Once I was back in my shop, I was able to do a better test to determine it was the axle. The BB is the only thing that remains stock on the Trek at this point, and since I don't know much about its history I can only imagine how many miles it has on it. I also suspect my recent intermittent sprints during my commute probably didn't help, and a rather intense sprint that I did on my last stretch of road before pulling into work yesterday morning is probably what did it in.
I didn't have a spare BB to install, and every shop was closed at this point, so all I could do was angrily wrap my bars with some new Lizard Skin tape.
|ARE YOU HAPPY NOW|
|Beautiful day today...if I can't ride outside, might as well work outside!|
|You served me well.|
|Brand new and ready for lots of mileage!|
These two thankfully used the same tool for installation and removal, so I didn't have to buy another one.
|One of the many types of Shimano BB tools.|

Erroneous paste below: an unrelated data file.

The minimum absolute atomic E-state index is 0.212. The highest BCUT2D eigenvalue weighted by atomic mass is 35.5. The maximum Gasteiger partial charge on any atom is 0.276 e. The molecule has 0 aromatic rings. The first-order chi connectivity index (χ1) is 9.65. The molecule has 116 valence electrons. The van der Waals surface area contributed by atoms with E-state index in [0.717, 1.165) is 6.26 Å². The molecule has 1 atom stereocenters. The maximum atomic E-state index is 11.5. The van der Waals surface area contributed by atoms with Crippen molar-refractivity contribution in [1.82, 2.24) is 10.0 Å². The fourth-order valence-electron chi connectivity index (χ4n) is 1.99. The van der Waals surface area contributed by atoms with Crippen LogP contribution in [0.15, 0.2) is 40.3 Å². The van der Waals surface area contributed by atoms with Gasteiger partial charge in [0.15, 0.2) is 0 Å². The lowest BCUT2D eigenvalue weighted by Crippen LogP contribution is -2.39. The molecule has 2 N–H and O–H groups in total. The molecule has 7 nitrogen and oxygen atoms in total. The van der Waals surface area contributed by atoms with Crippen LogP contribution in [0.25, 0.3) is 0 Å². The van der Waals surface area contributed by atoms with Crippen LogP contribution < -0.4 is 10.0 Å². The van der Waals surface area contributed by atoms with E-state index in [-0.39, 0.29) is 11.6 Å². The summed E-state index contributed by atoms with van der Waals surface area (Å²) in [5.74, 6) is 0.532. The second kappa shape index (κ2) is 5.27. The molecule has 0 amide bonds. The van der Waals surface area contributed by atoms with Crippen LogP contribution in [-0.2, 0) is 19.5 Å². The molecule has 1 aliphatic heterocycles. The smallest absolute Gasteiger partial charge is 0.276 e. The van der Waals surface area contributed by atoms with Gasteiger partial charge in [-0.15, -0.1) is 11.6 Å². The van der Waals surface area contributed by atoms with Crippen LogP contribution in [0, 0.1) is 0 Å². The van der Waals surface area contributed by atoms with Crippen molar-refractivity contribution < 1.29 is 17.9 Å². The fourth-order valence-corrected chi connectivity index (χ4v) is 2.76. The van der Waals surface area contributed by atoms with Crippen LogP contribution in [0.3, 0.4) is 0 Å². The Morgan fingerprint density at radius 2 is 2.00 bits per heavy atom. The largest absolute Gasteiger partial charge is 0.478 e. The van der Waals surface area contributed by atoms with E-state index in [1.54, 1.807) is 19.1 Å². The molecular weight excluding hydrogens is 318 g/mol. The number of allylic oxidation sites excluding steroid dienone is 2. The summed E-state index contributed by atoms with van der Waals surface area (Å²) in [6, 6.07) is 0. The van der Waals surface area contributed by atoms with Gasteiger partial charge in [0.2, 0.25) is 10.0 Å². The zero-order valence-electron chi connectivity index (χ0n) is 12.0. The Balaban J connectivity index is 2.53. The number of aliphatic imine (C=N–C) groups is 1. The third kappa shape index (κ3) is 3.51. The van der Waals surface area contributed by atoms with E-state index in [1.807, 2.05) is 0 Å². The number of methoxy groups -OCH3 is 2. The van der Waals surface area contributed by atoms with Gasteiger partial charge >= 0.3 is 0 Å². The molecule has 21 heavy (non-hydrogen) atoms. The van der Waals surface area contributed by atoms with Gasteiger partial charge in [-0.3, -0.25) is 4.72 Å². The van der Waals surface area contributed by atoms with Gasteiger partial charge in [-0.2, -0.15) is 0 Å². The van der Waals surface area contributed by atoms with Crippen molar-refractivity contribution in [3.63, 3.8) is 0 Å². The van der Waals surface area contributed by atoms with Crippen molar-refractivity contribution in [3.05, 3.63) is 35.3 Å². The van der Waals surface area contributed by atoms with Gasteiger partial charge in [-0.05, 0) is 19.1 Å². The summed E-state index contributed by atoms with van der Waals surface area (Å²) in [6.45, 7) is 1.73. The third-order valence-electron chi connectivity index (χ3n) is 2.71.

Everything got cleaned and regreased, and installation was easy.
|Fresh new axle!|
Anyone wondering, the belt just kind of hangs out when I pull the crank.
|Just hangin' out.|
|Pretty spot on!|
The belt tension felt a bit high, so I adjusted it down a bit. It's the same as tensioning a chain, just a slightly different dropout design on this particular District.
|First these are loosened.|
There are a few areas that can be tweaked to adjust tension. The dropouts themselves have to be loose, and then the tension bolts are tightened or loosened.
|These little guys.|
After a few minutes and only getting my finger almost chopped off by the belt once (if it were a chain, I probably would be missing a thumb right now) everything was good to go. I'll test later to ensure everything is playing nicely together, but right now I want a smoothie.
The whole process maybe took thirty minutes. I think the most time consuming thing was cleaning the grease off my hands to take photos!